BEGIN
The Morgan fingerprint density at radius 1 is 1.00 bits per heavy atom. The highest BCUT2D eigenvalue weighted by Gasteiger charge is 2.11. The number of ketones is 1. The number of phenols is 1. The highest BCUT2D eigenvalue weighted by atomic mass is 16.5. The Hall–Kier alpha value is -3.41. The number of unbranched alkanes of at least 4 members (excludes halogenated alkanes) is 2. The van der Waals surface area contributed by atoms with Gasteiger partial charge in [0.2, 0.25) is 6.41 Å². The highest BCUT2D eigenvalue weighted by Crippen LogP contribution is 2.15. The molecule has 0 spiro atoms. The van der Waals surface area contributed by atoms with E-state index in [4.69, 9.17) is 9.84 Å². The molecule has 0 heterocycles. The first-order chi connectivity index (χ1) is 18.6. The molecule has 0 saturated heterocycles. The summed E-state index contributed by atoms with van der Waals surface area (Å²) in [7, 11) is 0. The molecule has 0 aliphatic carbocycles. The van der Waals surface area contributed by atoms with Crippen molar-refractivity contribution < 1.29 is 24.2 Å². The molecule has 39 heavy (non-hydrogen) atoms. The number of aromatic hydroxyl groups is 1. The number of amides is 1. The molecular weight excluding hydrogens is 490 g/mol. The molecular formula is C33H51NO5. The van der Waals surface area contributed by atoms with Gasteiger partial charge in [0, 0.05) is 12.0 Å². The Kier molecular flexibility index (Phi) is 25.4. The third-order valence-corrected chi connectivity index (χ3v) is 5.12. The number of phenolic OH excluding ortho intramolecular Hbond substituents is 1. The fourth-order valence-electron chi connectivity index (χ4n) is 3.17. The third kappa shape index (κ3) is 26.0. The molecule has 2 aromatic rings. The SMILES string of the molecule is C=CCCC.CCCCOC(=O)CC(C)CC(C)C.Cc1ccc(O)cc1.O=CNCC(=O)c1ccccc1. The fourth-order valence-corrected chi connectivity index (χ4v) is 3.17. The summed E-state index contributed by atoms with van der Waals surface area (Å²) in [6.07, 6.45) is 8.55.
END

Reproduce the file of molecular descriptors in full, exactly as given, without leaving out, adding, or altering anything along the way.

The Morgan fingerprint density at radius 1 is 1.00 bits per heavy atom. The highest BCUT2D eigenvalue weighted by Gasteiger charge is 2.11. The number of ketones is 1. The number of phenols is 1. The highest BCUT2D eigenvalue weighted by atomic mass is 16.5. The Hall–Kier alpha value is -3.41. The number of unbranched alkanes of at least 4 members (excludes halogenated alkanes) is 2. The van der Waals surface area contributed by atoms with Gasteiger partial charge in [0.2, 0.25) is 6.41 Å². The highest BCUT2D eigenvalue weighted by Crippen LogP contribution is 2.15. The molecule has 0 spiro atoms. The van der Waals surface area contributed by atoms with E-state index in [4.69, 9.17) is 9.84 Å². The molecule has 0 heterocycles. The first-order chi connectivity index (χ1) is 18.6. The molecule has 0 saturated heterocycles. The summed E-state index contributed by atoms with van der Waals surface area (Å²) in [7, 11) is 0. The molecule has 0 aliphatic carbocycles. The van der Waals surface area contributed by atoms with Crippen molar-refractivity contribution < 1.29 is 24.2 Å². The molecule has 39 heavy (non-hydrogen) atoms. The number of aromatic hydroxyl groups is 1. The number of amides is 1. The molecular weight excluding hydrogens is 490 g/mol. The molecular formula is C33H51NO5. The van der Waals surface area contributed by atoms with Gasteiger partial charge in [0, 0.05) is 12.0 Å². The Kier molecular flexibility index (Phi) is 25.4. The third-order valence-corrected chi connectivity index (χ3v) is 5.12. The number of phenolic OH excluding ortho intramolecular Hbond substituents is 1. The fourth-order valence-electron chi connectivity index (χ4n) is 3.17. The third kappa shape index (κ3) is 26.0. The molecule has 2 aromatic rings. The SMILES string of the molecule is C=CCCC.CCCCOC(=O)CC(C)CC(C)C.Cc1ccc(O)cc1.O=CNCC(=O)c1ccccc1. The fourth-order valence-corrected chi connectivity index (χ4v) is 3.17. The summed E-state index contributed by atoms with van der Waals surface area (Å²) in [6.07, 6.45) is 8.55.